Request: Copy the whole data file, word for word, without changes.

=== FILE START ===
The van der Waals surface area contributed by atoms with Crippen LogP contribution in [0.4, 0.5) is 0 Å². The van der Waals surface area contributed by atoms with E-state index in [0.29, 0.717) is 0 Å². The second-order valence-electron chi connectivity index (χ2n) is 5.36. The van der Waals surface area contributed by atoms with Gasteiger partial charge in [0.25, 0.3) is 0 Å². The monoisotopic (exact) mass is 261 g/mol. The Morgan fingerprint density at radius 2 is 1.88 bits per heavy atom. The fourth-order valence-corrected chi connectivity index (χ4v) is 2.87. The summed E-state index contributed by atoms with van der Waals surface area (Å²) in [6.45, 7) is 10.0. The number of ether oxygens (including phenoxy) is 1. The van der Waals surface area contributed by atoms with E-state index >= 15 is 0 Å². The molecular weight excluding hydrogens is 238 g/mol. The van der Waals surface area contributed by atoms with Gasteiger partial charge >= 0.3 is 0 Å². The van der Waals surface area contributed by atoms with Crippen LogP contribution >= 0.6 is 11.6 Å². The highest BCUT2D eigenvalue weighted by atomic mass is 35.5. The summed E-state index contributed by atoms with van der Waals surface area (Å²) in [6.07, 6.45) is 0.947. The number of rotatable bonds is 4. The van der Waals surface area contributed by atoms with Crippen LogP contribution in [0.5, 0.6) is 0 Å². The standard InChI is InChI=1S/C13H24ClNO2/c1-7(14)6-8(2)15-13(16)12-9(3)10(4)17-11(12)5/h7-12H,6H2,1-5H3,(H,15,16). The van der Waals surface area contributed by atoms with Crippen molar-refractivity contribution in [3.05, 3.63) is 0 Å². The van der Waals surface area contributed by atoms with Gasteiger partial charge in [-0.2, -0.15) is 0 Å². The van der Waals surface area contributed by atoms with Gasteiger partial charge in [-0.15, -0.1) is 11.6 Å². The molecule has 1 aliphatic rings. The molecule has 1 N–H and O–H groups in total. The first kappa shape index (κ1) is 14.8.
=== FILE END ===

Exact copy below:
The van der Waals surface area contributed by atoms with Crippen LogP contribution in [0.4, 0.5) is 0 Å². The van der Waals surface area contributed by atoms with E-state index in [0.29, 0.717) is 0 Å². The second-order valence-electron chi connectivity index (χ2n) is 5.36. The van der Waals surface area contributed by atoms with Gasteiger partial charge in [0.25, 0.3) is 0 Å². The monoisotopic (exact) mass is 261 g/mol. The Morgan fingerprint density at radius 2 is 1.88 bits per heavy atom. The fourth-order valence-corrected chi connectivity index (χ4v) is 2.87. The summed E-state index contributed by atoms with van der Waals surface area (Å²) in [6.45, 7) is 10.0. The number of ether oxygens (including phenoxy) is 1. The van der Waals surface area contributed by atoms with E-state index >= 15 is 0 Å². The molecular weight excluding hydrogens is 238 g/mol. The van der Waals surface area contributed by atoms with Gasteiger partial charge >= 0.3 is 0 Å². The van der Waals surface area contributed by atoms with Crippen LogP contribution >= 0.6 is 11.6 Å². The highest BCUT2D eigenvalue weighted by atomic mass is 35.5. The summed E-state index contributed by atoms with van der Waals surface area (Å²) in [6.07, 6.45) is 0.947. The number of rotatable bonds is 4. The van der Waals surface area contributed by atoms with Crippen LogP contribution in [0.5, 0.6) is 0 Å². The standard InChI is InChI=1S/C13H24ClNO2/c1-7(14)6-8(2)15-13(16)12-9(3)10(4)17-11(12)5/h7-12H,6H2,1-5H3,(H,15,16). The van der Waals surface area contributed by atoms with Crippen molar-refractivity contribution in [3.05, 3.63) is 0 Å². The van der Waals surface area contributed by atoms with Gasteiger partial charge in [-0.2, -0.15) is 0 Å². The van der Waals surface area contributed by atoms with Gasteiger partial charge in [-0.15, -0.1) is 11.6 Å². The molecule has 1 aliphatic rings. The molecule has 1 N–H and O–H groups in total. The first kappa shape index (κ1) is 14.8.